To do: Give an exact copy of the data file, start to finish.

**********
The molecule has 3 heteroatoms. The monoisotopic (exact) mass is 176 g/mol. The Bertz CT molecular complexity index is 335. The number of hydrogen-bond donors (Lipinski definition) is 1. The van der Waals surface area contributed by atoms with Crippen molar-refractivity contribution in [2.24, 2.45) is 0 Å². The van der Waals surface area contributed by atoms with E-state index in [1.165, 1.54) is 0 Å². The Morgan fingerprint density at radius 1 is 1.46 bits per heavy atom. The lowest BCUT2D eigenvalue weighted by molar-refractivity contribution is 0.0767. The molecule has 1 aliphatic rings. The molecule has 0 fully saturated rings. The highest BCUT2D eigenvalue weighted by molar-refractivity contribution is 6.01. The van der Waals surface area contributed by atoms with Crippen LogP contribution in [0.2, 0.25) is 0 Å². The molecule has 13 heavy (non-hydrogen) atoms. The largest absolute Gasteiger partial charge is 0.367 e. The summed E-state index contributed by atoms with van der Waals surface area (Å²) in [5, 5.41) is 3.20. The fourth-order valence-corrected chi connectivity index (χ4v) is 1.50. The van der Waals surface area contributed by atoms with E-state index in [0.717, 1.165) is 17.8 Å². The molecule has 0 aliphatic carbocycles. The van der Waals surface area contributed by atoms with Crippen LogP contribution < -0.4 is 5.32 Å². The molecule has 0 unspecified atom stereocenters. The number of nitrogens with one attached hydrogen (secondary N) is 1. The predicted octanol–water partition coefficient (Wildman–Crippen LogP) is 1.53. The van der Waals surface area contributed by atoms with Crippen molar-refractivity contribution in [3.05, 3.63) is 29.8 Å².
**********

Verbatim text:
The molecule has 3 heteroatoms. The monoisotopic (exact) mass is 176 g/mol. The Bertz CT molecular complexity index is 335. The number of hydrogen-bond donors (Lipinski definition) is 1. The van der Waals surface area contributed by atoms with Crippen molar-refractivity contribution in [2.24, 2.45) is 0 Å². The van der Waals surface area contributed by atoms with E-state index in [1.165, 1.54) is 0 Å². The Morgan fingerprint density at radius 1 is 1.46 bits per heavy atom. The lowest BCUT2D eigenvalue weighted by molar-refractivity contribution is 0.0767. The molecule has 1 aliphatic rings. The molecule has 0 fully saturated rings. The highest BCUT2D eigenvalue weighted by molar-refractivity contribution is 6.01. The van der Waals surface area contributed by atoms with Crippen LogP contribution in [0.2, 0.25) is 0 Å². The molecule has 13 heavy (non-hydrogen) atoms. The largest absolute Gasteiger partial charge is 0.367 e. The summed E-state index contributed by atoms with van der Waals surface area (Å²) in [5, 5.41) is 3.20. The fourth-order valence-corrected chi connectivity index (χ4v) is 1.50. The van der Waals surface area contributed by atoms with E-state index in [0.717, 1.165) is 17.8 Å². The molecule has 0 aliphatic carbocycles. The van der Waals surface area contributed by atoms with Crippen LogP contribution < -0.4 is 5.32 Å². The molecule has 0 unspecified atom stereocenters. The number of nitrogens with one attached hydrogen (secondary N) is 1. The predicted octanol–water partition coefficient (Wildman–Crippen LogP) is 1.53. The van der Waals surface area contributed by atoms with Crippen molar-refractivity contribution in [3.05, 3.63) is 29.8 Å².